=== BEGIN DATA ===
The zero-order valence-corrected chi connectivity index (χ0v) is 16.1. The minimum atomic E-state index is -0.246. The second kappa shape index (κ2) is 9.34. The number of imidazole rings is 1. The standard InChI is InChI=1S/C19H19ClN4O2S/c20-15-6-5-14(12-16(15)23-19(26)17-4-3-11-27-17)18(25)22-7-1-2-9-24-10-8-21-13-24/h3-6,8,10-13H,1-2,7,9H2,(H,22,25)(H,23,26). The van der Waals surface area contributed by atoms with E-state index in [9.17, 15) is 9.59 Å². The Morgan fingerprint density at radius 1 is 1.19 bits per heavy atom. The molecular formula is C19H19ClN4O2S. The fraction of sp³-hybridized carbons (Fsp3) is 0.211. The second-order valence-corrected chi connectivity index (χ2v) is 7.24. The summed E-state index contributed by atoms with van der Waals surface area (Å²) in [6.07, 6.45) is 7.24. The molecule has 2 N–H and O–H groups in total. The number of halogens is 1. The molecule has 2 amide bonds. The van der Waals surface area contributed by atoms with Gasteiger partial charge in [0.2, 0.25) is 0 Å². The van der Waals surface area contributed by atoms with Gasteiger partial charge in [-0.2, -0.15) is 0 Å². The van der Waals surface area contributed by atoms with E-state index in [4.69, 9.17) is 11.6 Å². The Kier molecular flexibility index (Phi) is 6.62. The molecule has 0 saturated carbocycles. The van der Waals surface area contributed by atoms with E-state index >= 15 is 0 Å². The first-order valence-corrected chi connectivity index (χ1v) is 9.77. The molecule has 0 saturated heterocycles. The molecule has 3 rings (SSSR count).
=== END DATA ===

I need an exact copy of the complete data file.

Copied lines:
The zero-order valence-corrected chi connectivity index (χ0v) is 16.1. The minimum atomic E-state index is -0.246. The second kappa shape index (κ2) is 9.34. The number of imidazole rings is 1. The standard InChI is InChI=1S/C19H19ClN4O2S/c20-15-6-5-14(12-16(15)23-19(26)17-4-3-11-27-17)18(25)22-7-1-2-9-24-10-8-21-13-24/h3-6,8,10-13H,1-2,7,9H2,(H,22,25)(H,23,26). The van der Waals surface area contributed by atoms with E-state index in [9.17, 15) is 9.59 Å². The Morgan fingerprint density at radius 1 is 1.19 bits per heavy atom. The molecular formula is C19H19ClN4O2S. The fraction of sp³-hybridized carbons (Fsp3) is 0.211. The second-order valence-corrected chi connectivity index (χ2v) is 7.24. The summed E-state index contributed by atoms with van der Waals surface area (Å²) in [6.07, 6.45) is 7.24. The molecule has 2 N–H and O–H groups in total. The number of halogens is 1. The molecule has 2 amide bonds. The van der Waals surface area contributed by atoms with Gasteiger partial charge in [0.2, 0.25) is 0 Å². The van der Waals surface area contributed by atoms with Gasteiger partial charge in [-0.2, -0.15) is 0 Å². The van der Waals surface area contributed by atoms with E-state index in [4.69, 9.17) is 11.6 Å². The Kier molecular flexibility index (Phi) is 6.62. The molecule has 0 saturated carbocycles. The van der Waals surface area contributed by atoms with E-state index >= 15 is 0 Å². The first-order valence-corrected chi connectivity index (χ1v) is 9.77. The molecule has 0 saturated heterocycles. The molecule has 3 rings (SSSR count).